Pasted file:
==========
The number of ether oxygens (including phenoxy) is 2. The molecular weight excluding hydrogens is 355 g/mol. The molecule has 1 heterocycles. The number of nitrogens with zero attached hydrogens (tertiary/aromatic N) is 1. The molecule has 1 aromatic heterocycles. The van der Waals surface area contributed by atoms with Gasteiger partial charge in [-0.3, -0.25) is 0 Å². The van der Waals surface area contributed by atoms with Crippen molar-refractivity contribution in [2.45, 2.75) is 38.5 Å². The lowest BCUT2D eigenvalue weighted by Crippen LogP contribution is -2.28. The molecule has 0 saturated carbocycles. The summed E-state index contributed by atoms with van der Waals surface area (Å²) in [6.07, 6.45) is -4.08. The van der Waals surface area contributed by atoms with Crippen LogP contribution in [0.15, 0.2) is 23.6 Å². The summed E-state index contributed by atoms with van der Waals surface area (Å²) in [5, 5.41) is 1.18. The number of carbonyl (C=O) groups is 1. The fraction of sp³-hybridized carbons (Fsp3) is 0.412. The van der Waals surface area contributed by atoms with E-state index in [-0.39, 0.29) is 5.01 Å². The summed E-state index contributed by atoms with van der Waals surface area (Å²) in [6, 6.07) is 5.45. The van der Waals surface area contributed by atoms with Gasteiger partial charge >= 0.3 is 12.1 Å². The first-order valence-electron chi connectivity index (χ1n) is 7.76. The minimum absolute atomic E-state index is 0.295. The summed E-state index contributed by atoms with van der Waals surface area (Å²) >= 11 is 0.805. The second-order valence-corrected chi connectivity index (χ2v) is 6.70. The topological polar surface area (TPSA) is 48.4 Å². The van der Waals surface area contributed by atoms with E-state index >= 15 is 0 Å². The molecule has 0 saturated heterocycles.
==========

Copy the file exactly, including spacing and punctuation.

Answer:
The number of ether oxygens (including phenoxy) is 2. The molecular weight excluding hydrogens is 355 g/mol. The molecule has 1 heterocycles. The number of nitrogens with zero attached hydrogens (tertiary/aromatic N) is 1. The molecule has 1 aromatic heterocycles. The van der Waals surface area contributed by atoms with Gasteiger partial charge in [-0.3, -0.25) is 0 Å². The van der Waals surface area contributed by atoms with Crippen molar-refractivity contribution in [2.45, 2.75) is 38.5 Å². The lowest BCUT2D eigenvalue weighted by Crippen LogP contribution is -2.28. The molecule has 0 saturated carbocycles. The summed E-state index contributed by atoms with van der Waals surface area (Å²) in [6.07, 6.45) is -4.08. The van der Waals surface area contributed by atoms with Crippen LogP contribution in [0.15, 0.2) is 23.6 Å². The summed E-state index contributed by atoms with van der Waals surface area (Å²) in [5, 5.41) is 1.18. The number of carbonyl (C=O) groups is 1. The fraction of sp³-hybridized carbons (Fsp3) is 0.412. The van der Waals surface area contributed by atoms with E-state index in [-0.39, 0.29) is 5.01 Å². The summed E-state index contributed by atoms with van der Waals surface area (Å²) in [6, 6.07) is 5.45. The van der Waals surface area contributed by atoms with Gasteiger partial charge >= 0.3 is 12.1 Å². The first-order valence-electron chi connectivity index (χ1n) is 7.76. The minimum absolute atomic E-state index is 0.295. The summed E-state index contributed by atoms with van der Waals surface area (Å²) >= 11 is 0.805. The second-order valence-corrected chi connectivity index (χ2v) is 6.70. The topological polar surface area (TPSA) is 48.4 Å². The van der Waals surface area contributed by atoms with E-state index >= 15 is 0 Å². The molecule has 0 saturated heterocycles.